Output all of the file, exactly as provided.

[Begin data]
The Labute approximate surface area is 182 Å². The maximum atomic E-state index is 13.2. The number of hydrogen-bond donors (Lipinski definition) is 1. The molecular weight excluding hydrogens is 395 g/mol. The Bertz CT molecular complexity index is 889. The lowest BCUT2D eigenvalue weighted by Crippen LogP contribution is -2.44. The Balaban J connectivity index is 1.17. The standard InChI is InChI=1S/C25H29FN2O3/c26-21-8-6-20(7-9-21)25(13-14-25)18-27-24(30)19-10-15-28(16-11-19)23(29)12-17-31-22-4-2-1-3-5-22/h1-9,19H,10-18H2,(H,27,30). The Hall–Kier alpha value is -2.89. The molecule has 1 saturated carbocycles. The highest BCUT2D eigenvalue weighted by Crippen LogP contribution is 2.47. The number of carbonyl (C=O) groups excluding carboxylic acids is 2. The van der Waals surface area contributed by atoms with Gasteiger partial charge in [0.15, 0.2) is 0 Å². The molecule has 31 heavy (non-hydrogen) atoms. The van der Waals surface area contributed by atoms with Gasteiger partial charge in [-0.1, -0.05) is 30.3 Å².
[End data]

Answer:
The Labute approximate surface area is 182 Å². The maximum atomic E-state index is 13.2. The number of hydrogen-bond donors (Lipinski definition) is 1. The molecular weight excluding hydrogens is 395 g/mol. The Bertz CT molecular complexity index is 889. The lowest BCUT2D eigenvalue weighted by Crippen LogP contribution is -2.44. The Balaban J connectivity index is 1.17. The standard InChI is InChI=1S/C25H29FN2O3/c26-21-8-6-20(7-9-21)25(13-14-25)18-27-24(30)19-10-15-28(16-11-19)23(29)12-17-31-22-4-2-1-3-5-22/h1-9,19H,10-18H2,(H,27,30). The Hall–Kier alpha value is -2.89. The molecule has 1 saturated carbocycles. The highest BCUT2D eigenvalue weighted by Crippen LogP contribution is 2.47. The number of carbonyl (C=O) groups excluding carboxylic acids is 2. The van der Waals surface area contributed by atoms with Gasteiger partial charge in [0.15, 0.2) is 0 Å². The molecule has 31 heavy (non-hydrogen) atoms. The van der Waals surface area contributed by atoms with Gasteiger partial charge in [-0.1, -0.05) is 30.3 Å².